This video on phenology of plants and bees discusses the MODIS satellite finding that springtime greening is happening one half-day earlier each year and correlates this to bee pollination field studies.

This is a video overview of the history of climate science, with the goal of debunking the idea that in the 1970s, climate scientists were predicting global cooling.

The activity takes a hands-on approach to understanding El NiÃo by physically showing and feeling the process. It consists of an El NiÃo demo to be performed by the teacher and observed by the class as well as an experiment to be conducted by the students themselves individually or in pairs to illustrate the connection between water temperature and atmospheric temperature. Students are asked to make conclusions based on their findings and then examine the chain of events stemming from El NiÃo.

This animation shows predicted changes in temperature across the globe, relative to pre-industrial levels, under two different emissions scenarios in the COP 17 climate model. The first is with emissions continuing to increase through the century. The second is with emissions declining through the century.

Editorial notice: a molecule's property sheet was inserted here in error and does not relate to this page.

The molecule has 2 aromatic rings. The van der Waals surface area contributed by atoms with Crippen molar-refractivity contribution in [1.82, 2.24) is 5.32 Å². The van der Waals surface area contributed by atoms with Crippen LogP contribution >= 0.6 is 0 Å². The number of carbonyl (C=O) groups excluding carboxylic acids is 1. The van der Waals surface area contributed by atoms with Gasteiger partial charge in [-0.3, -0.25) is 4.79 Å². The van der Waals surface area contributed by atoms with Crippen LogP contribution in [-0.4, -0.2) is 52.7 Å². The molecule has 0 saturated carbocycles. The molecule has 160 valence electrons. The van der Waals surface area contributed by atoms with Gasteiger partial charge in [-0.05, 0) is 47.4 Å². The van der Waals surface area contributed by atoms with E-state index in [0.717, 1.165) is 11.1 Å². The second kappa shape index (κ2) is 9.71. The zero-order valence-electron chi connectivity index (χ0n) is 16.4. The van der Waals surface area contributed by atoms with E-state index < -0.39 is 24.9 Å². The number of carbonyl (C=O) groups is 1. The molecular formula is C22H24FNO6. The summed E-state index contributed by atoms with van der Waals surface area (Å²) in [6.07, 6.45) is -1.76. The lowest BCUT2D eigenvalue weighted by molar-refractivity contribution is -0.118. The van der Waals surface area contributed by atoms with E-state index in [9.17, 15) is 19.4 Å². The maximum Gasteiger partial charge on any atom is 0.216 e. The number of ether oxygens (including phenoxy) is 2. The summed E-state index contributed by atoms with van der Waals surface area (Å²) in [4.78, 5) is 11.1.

This color-coded map displays a progression of changing five-year average global surface temperatures anomalies from 1880 through 2010. The final frame represents global temperature anomalies averaged from 2006 to 2010. The temperature anomalies are computed relative to the base period 1951-1980.

In this learning activity, students use a web-based geologic timeline to examine temperature, CO2 concentration, and ice cover data to investigate how climate has changed during the last 715 million years.

This NBC Learn video features climate scientists doing their research on Mt. Kilimanjaro to study the climate of the past. The scientists put the recently observed changes on the glacier into perspective by comparing past climate fluctuations, stressing that the current observed rate of change is unprecedented.

In this activity, students learn how to read, analyze, and construct climographs. These climographs are a graphic way of displaying monthly average temperature and precipitation. Students also practice matching climographs to various locations and summarize global-scale climate patterns revealed by comparing climographs.

In this activity, students reconstruct past climates using lake varves as a proxy to interpret long-term climate patterns and to understand annual sediment deposition and how it relates to weather and climate patterns.

This is an interactive graph that involves records of ice cover in two Wisconsin lakes - Lake Mendota and Lake Monona - from 1855-2010.

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